Yazdanism refers to a group of native monotheistic religions practiced among the Kurds: Alevism, Yarsan and Yazidism. The main element in Yazdani faiths, is the belief in seven angelic entities that protect the world, therefore these traditions are named as Cult of Angels<ref>Yazdanism, Encyclopaedia of the Orient.</ref> The original religion of the Kurds was Yazidism, a religion greatly influenced by Zoroastrianism, and many Kurds were also Zoroastrian<ref>[48]</ref>. However there are main differences between Yazdanism and Zoroasterianism, such as the belief in re-incarnation.

Most Yazidis live in Iraqi Kurdistan, in the vicinity of Mosul and Sinjar<ref>[49]</ref>. The Yarsan, (or Ahl-e Haqq) religion is practised in western Iran, primarily around Kermanshah. Christianity and Judaism both are still practised in very small numbers.<ref>[50]</ref> Rabbi Asenath Barzani, who lived in Mosul from 1590 to 1670 was among the very first Jewish women to become a Rabbi.

Today the majority of Kurds are officially Muslim, belonging to the Shafi school, and to a much lesser degree, the Hanafi school, both of Sunni Islam. There is also a significant minority of Kurds that are Shia Muslims, primarily living in the Ilam and Kermanshah provinces of Iran, Central Iraq ("Al-Fayliah" Kurds) and Azerbaijan. The Alevis are another religious minority among the Kurds, mainly found in Turkey.

Kurds have always been among the more moderate Muslims and as a result Kurdish women have enjoyed more freedoms than Arab and Iranian women. For instance they do not cover their faces and are less restricted in terms of hijab and do not wear all covering garments such as Iranian chador or Arabic Abaya<ref>[51]</ref> <ref>[52]</ref>.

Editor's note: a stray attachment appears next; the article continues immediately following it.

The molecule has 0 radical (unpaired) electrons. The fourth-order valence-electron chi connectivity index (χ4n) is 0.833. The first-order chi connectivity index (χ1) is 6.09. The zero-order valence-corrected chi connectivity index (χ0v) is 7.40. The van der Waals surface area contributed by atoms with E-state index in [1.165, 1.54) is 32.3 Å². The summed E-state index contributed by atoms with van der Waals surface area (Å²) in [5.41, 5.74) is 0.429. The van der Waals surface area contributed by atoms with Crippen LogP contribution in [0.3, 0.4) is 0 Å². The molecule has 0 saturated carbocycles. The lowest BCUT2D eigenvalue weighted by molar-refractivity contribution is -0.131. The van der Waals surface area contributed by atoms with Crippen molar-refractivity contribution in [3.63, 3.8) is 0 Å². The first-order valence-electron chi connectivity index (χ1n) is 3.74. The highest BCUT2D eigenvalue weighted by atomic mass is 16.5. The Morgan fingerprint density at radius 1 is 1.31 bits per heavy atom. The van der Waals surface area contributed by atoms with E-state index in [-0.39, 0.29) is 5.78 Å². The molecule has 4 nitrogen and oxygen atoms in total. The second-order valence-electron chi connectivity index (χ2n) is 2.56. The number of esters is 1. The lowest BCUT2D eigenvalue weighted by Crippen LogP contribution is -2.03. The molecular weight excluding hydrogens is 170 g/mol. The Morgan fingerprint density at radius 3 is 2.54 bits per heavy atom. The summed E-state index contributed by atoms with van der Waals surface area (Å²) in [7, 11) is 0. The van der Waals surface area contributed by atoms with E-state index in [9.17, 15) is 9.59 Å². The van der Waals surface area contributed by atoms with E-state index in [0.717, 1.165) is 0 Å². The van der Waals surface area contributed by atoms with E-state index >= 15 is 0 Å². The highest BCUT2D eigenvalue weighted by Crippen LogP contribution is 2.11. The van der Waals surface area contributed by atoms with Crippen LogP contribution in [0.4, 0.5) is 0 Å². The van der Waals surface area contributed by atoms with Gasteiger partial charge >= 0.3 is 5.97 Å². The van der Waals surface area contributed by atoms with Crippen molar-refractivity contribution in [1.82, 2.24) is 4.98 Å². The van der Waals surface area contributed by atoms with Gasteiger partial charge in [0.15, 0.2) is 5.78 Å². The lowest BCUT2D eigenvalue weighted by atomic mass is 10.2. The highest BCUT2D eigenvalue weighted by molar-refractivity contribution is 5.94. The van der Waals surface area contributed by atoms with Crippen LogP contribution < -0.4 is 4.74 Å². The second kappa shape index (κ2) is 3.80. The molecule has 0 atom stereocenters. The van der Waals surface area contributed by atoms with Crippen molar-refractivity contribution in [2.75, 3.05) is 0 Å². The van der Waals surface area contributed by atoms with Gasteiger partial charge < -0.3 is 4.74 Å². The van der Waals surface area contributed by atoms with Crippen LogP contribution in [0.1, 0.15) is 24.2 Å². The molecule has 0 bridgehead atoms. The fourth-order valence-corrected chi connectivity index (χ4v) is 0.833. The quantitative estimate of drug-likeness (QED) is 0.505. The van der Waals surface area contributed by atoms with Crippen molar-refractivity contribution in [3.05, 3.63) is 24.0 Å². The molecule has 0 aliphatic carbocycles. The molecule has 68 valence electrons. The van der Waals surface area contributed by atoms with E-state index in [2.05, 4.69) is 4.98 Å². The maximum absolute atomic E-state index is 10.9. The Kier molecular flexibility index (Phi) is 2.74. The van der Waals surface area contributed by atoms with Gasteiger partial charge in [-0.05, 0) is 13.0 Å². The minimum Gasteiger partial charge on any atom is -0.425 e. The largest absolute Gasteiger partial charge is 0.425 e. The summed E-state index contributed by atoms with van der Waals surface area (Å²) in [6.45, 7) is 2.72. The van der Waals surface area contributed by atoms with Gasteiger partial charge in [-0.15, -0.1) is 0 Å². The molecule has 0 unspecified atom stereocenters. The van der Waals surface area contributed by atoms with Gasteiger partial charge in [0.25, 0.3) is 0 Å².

Image:Turtles Can Fly movie.jpg
Turtles Can Fly movie poster
<ref>[53]</ref> Kurdish culture is a legacy from the various ancient peoples who shaped modern Kurds and their society, but primarily of three layers of indigenous (Hurrian), ancient Iranian (Medes) and Islamic roots.

The Kurdish culture is close to that of other groups of the Iranian peoples; e.g. celebrating Newroz as the new year day, which is on March 21.<ref>[54]</ref>

Kurdish films mainly evoke poverty and the lack of rights of Kurdish people in the region. Yilmaz Guney (Yol)<ref>[55]</ref> and Bahman Qubadi (A Time for Drunken Horses and Turtles Can Fly) are among the better known Kurdish directors.


Main article: Kurdish music
Image:Sivan Perwer.jpeg
Şivan Perwer, giving concert in Sweden, 2005

Traditionally, there are three types of Kurdish Classical performers - storytellers (çîrokbêj), minstrels (stranbêj) and bards (dengbêj). There was no specific music related to the Kurdish princely courts, and instead, music performed in night gatherings (şevbihêrk) is considered classical. Several musical forms are found in this genre. Many songs and are epic in nature, such as the popular Lawik's which are heroic ballads recounting the tales of Kurdish heroes of the past like Saladin. Heyrans are love ballads usually expressing the melancholy of separation and unfulfilled love. Lawje is a form of religious music and Payizoks are songs performed specifically in autumn. Love songs, dance music, wedding and other celebratory songs (dîlok/narînk), erotic poetry and work songs are also popular.

See also

Modern Kurdish governments


  • Barth, F. 1953. Principles of Social Organization in Southern Kurdistan. Bulletin of the University Ethnographic Museum 7. Oslo.
  • Hansen, H.H. 1961. The Kurdish Woman's Life. Copenhagen. Ethnographic Museum Record 7:1-213.
  • Leach, E.R. 1938. Social and Economic Organization of the Rowanduz Kurds. London School of Economics Monographs on Social Anthropology 3:1-74.
  • Longrigg, S.H. 1953. Iraq, 1900-1950. London.
  • Masters, W.M. 1953. Rowanduz. Ph.D. dissertation, University of Michigan.



External links

The Kurdish Issue in Turkey

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Kurdish people